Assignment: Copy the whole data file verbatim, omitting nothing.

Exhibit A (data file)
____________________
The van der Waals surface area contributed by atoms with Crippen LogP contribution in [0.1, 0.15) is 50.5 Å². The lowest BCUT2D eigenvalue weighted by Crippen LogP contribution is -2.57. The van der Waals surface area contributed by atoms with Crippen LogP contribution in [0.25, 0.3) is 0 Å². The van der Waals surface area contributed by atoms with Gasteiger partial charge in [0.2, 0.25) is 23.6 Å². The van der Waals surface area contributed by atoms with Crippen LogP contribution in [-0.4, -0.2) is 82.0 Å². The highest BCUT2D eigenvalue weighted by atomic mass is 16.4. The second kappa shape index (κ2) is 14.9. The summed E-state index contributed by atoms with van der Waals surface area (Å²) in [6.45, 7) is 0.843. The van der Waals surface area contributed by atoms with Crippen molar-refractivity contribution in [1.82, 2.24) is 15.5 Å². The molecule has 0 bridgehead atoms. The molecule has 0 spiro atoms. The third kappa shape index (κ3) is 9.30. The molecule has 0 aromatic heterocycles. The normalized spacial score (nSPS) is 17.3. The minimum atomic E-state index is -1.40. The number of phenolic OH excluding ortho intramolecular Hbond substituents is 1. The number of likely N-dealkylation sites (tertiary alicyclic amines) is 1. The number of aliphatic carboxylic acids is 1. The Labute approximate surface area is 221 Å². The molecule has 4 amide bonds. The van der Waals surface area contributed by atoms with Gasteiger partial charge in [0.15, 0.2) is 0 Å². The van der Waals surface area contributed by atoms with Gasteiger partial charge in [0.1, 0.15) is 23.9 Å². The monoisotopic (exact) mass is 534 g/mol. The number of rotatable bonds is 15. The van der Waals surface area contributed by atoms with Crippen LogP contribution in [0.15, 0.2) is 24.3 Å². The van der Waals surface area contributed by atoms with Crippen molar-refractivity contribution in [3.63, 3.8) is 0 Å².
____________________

The van der Waals surface area contributed by atoms with Crippen LogP contribution in [0.1, 0.15) is 50.5 Å². The lowest BCUT2D eigenvalue weighted by Crippen LogP contribution is -2.57. The van der Waals surface area contributed by atoms with Crippen LogP contribution in [0.25, 0.3) is 0 Å². The van der Waals surface area contributed by atoms with Gasteiger partial charge in [0.2, 0.25) is 23.6 Å². The van der Waals surface area contributed by atoms with Crippen LogP contribution in [-0.4, -0.2) is 82.0 Å². The highest BCUT2D eigenvalue weighted by atomic mass is 16.4. The second kappa shape index (κ2) is 14.9. The summed E-state index contributed by atoms with van der Waals surface area (Å²) in [6.45, 7) is 0.843. The van der Waals surface area contributed by atoms with Crippen molar-refractivity contribution in [1.82, 2.24) is 15.5 Å². The molecule has 0 bridgehead atoms. The molecule has 0 spiro atoms. The third kappa shape index (κ3) is 9.30. The molecule has 0 aromatic heterocycles. The normalized spacial score (nSPS) is 17.3. The minimum atomic E-state index is -1.40. The number of phenolic OH excluding ortho intramolecular Hbond substituents is 1. The number of likely N-dealkylation sites (tertiary alicyclic amines) is 1. The number of aliphatic carboxylic acids is 1. The Labute approximate surface area is 221 Å². The molecule has 4 amide bonds. The van der Waals surface area contributed by atoms with Gasteiger partial charge in [0.15, 0.2) is 0 Å². The van der Waals surface area contributed by atoms with Gasteiger partial charge in [0.1, 0.15) is 23.9 Å². The monoisotopic (exact) mass is 534 g/mol. The number of rotatable bonds is 15. The van der Waals surface area contributed by atoms with Crippen LogP contribution in [0.15, 0.2) is 24.3 Å². The van der Waals surface area contributed by atoms with Crippen molar-refractivity contribution in [3.63, 3.8) is 0 Å².